Sunday, December 20, 2009

Dear Senators Snowe and Collins:

I have a simple question. How can you call this legislation "health care reform", when it addresses not a single issue regarding why health care is so expensive? Regardless of how many government middlemen you insert in the process (those paragons of fiscal efficiency), and how many different hands you shift the money between, it's still going to cost thousands per day to stay in a hospital, an MRI is still going to cost $8000, drugs are still going to cost much more here than they do in Canada and elsewhere, and malpractice insurance is still going to be expensive enough to make doctors think twice about continuing in practice. So where is the reform? And where is tort reform?

Using insurance to pay for medical care was a bad idea when it was invented, and still is. The principle behind insurance is to spread a small risk among many insured. One of the first insurance policies in this country was written by a group of farmers who got together to insure each other's barns against fire, on the premise that maybe one or two barns might burn, but not so many that the rest couldn't pay for it. But when it comes to health care, EVERYONE'S barn burns down eventually. Everyone has a 100% of eventually needing more medical care than a lifetime of premiums can pay for. The only choice health insurance companies have to stay in business is to get rid of high risk people. It has always been that way, and will always be that way, until medical costs are low enough that a person's premiums have some chance of covering the costs. It is simple mathematics.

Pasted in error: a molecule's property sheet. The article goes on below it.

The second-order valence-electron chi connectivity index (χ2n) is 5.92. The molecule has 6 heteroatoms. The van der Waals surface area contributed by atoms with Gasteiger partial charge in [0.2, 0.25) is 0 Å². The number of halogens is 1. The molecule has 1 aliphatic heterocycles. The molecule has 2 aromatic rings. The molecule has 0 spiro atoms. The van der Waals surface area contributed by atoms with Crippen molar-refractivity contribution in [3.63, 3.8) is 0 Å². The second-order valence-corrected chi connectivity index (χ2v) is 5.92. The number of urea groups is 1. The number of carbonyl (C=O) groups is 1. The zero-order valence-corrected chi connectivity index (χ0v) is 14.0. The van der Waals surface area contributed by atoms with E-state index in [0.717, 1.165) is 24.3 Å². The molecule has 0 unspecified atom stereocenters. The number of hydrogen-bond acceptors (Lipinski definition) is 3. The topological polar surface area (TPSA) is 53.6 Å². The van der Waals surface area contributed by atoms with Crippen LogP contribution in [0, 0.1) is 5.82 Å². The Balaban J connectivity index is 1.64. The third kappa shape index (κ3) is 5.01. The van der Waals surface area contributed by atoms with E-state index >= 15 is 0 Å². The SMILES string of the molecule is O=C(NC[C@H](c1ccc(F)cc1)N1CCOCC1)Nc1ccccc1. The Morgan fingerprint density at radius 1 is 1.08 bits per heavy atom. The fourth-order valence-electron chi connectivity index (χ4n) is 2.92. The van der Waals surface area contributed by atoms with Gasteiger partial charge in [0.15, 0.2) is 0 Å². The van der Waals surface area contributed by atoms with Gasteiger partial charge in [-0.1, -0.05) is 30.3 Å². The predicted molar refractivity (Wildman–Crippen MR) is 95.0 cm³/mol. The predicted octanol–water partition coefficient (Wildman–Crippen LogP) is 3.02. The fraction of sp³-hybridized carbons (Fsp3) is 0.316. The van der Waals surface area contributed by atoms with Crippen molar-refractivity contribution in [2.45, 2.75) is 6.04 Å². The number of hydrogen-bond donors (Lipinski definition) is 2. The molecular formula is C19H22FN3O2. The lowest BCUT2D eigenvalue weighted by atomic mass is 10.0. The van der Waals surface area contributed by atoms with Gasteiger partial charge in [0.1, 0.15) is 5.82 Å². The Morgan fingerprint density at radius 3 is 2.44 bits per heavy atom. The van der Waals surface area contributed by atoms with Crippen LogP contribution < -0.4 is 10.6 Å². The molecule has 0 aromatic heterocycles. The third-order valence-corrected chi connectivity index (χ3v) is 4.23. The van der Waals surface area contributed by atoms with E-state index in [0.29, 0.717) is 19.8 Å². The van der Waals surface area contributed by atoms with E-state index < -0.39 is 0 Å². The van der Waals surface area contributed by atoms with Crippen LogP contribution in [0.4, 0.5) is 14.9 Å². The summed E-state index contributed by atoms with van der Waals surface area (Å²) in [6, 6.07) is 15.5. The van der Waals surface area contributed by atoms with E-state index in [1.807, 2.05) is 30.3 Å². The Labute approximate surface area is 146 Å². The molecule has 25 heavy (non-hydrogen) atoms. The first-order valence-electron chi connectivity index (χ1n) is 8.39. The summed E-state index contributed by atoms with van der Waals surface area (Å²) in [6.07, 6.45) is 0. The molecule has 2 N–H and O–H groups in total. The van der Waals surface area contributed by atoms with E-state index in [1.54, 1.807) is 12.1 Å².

Therefore, as my representatives in the Senate, I direct you to vote against this legislation. Thank you for your time.

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